Joy Yvonne Jones (left) and Cashae Monya in "Voyeurs de Venus." Photo courtesy of Moxie Theatre
The story of Saartjie Baartman is horrific. A Khoikhoi woman who lived in southwestern Africa around the turn of the 19th century, she would leave her native country upon a British trafficker’s promise of making money for a better life, only to become a victim of exploitation, degradation and all manners of abuse. She would be turned into a sideshow humiliation: the “Hottentot Venus.” Baartman’s body, in particular her backside, were sexualized for the titillation and gawking of white Europeans. Even after her premature death, Baartman’s body would be victimized, turned into another kind of exhibition that demeaned her physicality and her soul.
Fittingly, Lydia R. Diamond’s 2006 “Voyeurs de Venus,” which launches Moxie Theatre’s 14th season, opens with a nightmare: not one to torment Baartman, who must have endured many, but young Sara Washington, who awakens terrified. For the 21st-century cultural anthropologist (Cashae Monya), this is a premonition, dramatized onstage like all of her bad dreams to come in a feverish dance sequence choreographed by Michael Mizerany.
“Voyeurs de Venus” reunites three principals from Moxie’s powerful production of “The Bluest Eye” five years ago. Diamond wrote the stage adaptation of Toni Morrison’s 1970 novel; Moxie co-founder Delicia Turner Sonnenberg directed; and Monya fronted a stellar cast. With “Voyeurs de Venus,” Turner Sonnenberg, Moxie’s former artistic director, has conceived an uncompromising, visceral theater experience that is very much in keeping with the pain and tumult that inhabited Baartman’s tragic life.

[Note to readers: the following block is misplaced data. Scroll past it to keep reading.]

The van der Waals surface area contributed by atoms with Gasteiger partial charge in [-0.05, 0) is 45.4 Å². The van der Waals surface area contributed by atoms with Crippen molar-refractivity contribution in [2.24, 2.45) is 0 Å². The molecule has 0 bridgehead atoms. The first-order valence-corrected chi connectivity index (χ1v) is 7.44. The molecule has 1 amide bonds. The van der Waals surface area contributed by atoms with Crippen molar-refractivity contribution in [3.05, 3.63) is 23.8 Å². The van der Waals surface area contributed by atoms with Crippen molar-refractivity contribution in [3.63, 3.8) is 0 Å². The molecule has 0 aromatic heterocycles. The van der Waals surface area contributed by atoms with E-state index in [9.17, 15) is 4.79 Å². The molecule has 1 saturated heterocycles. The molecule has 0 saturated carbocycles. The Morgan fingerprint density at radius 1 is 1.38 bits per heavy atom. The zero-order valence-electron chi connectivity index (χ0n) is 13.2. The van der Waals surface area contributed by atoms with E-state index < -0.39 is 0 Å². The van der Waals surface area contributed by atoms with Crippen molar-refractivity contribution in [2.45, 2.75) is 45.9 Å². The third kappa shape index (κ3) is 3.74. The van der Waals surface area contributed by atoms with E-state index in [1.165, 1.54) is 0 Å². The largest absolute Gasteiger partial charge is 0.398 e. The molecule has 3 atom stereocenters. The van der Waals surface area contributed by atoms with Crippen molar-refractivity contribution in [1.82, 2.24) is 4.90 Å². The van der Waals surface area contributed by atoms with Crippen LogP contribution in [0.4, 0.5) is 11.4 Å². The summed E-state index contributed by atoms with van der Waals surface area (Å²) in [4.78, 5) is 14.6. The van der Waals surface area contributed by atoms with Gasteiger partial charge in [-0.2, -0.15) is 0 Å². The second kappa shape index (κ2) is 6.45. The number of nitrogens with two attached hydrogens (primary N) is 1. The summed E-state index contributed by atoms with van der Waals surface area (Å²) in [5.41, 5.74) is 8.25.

Diamond’s lengthy play flits back and forth in time, telling Baartman’s story in the early 1800s and that of Sara, an exuberant, scrupulous academic who is offered a lucrative book deal to tell the “Venus Hottentot” story in an “entertaining” fashion. Her anguish and (though she’s loath to admit it) guilt over the possibility of exploiting Baartman are exacerbated to dramatic effect by the spirit of the Khoikhoi woman (Joy Yvonne Jones) sometimes literally over her shoulder, by the recurring dance nightmares (most, but not all, essential to the narrative), and by an affair with her publisher (Cortez L. Johnson). When Sara isn’t navigating these internal and interpersonal riptides, she’s speaking directly to the audience (once, with the house lights up), providing a window into this conflicted character’s intelligence and conscience.
Monya renders a fearless, charismatic performance, with Jones a mesmerizing presence as Baartman. The 1800s flashback scenes are stagier. Fred Harlow has the one-note role of the trafficker Dunlop, while Justin Lang, who in the contemporary scenes plays Sara’s supportive husband, holds nothing back as the odious Georges Cuvier, the “founding father of paleontology” who would later reduce Baartman’s remains to a “scientific” freak show.
As commentary, “Voyeurs de Venus” aspires to indictments on race, objectification, identity, cultural appropriation and even gentrification -- a daunting order, to be sure, for one play. As stark drama told with urgency, “Voyeurs de Venus” is a reminder of man’s inhumanity to woman, and indeed to all who are devalued and disrespected for nothing more than being human.
(Review originally published in the San Diego Union-Tribune on 8/20/18.)
David L. Coddon is a Southern California theater critic.